EDIT: I think my perspective may also come from the fact that I watched all of Kurosawa’s films (all but 2 for the first time) in the order of their release.

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Jeremy Quintanilla

Vili: Maybe one day, I’ll be a Jeremy.

But you’ll risk spelling “risk” instead of “rest”.

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cocoskyavitch

Noel-I read your review of Kagemusha -nicely done!

I’m really a very big fan of both Kagemusha and Ran, and though I had read about Kagemusha before viewing, and read about how distancing and misanthropic Kuroswa’s late works were, I have come to a place where the story and images are quite intimate to me, and not cold at all.

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lawless

I’ll have to try to catch Kagemusha on TMC as my Netflix subscription has expired. I’ve never seen Kagemusha but saw Ran in its original run. I was blown away by it when I saw it, especially the effective use of color in denoting which army was which, but afterwards its much more cynical and nihilistic view of life than my favorite Kurosawa film (favorite film ever, actually, for those keeping track), Seven Samurai, left a bit of a bitter taste. I still think it’s an engaging, thought-provoking, and well-directed and acted film, but it’s being a bit of a downer is probably one reason I haven’t seen it again.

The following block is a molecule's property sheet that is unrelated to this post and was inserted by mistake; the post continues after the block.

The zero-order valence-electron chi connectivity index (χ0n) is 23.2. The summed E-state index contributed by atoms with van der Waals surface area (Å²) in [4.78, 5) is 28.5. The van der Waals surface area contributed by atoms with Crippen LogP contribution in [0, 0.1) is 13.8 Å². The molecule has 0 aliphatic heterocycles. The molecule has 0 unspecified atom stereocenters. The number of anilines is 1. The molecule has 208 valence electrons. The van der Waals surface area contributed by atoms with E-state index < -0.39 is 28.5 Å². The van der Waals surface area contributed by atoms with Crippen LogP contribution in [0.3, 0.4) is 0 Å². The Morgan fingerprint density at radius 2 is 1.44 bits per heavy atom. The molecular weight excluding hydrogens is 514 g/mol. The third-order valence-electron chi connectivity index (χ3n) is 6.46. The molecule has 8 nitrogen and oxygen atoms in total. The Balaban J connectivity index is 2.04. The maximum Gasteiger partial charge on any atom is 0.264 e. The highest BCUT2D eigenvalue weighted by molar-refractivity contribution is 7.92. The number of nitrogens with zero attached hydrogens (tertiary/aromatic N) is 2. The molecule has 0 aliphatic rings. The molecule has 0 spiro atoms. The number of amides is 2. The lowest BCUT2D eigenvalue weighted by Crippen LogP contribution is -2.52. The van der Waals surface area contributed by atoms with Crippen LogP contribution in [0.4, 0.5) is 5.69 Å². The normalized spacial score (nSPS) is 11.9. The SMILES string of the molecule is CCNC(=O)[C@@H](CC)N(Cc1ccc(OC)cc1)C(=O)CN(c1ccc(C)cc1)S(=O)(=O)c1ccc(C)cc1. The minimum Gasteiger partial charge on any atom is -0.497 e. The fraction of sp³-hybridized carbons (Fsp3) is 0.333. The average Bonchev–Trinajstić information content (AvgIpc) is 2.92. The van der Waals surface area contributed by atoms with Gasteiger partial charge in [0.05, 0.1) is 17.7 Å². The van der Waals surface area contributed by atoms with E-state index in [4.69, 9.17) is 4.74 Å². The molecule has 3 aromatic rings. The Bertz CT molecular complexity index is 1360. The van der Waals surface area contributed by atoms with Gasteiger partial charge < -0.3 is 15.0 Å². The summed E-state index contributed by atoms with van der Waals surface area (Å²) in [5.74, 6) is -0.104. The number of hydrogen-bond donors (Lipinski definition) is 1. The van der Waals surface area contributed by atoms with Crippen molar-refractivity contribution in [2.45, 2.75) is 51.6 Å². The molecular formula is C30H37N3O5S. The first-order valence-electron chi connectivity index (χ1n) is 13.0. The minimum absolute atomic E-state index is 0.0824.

By the way, NoelCT, my recollection this many years out is not of Nakadai/Lear/whatever his character’s name is in the movie being all Noh and stylized and sticking out but of the actor who played the fool (Peter – was that the actor’s name or the character’s?) being a bit Noh-ish. But then again that worked for that character. I thought the fool was played brilliantly. Perhaps any stylization by Nakadai sailed right over my head because the Lear character goes quite gloriously mad.

I wouldn’t mention it except Ran always gets mentioned in a discussion of Kagemusha, it seems. I look forward to seeing this month’s movie – the plot actually strikes me as more interesting, more human, and more apt to pull one in than the plot of Ran.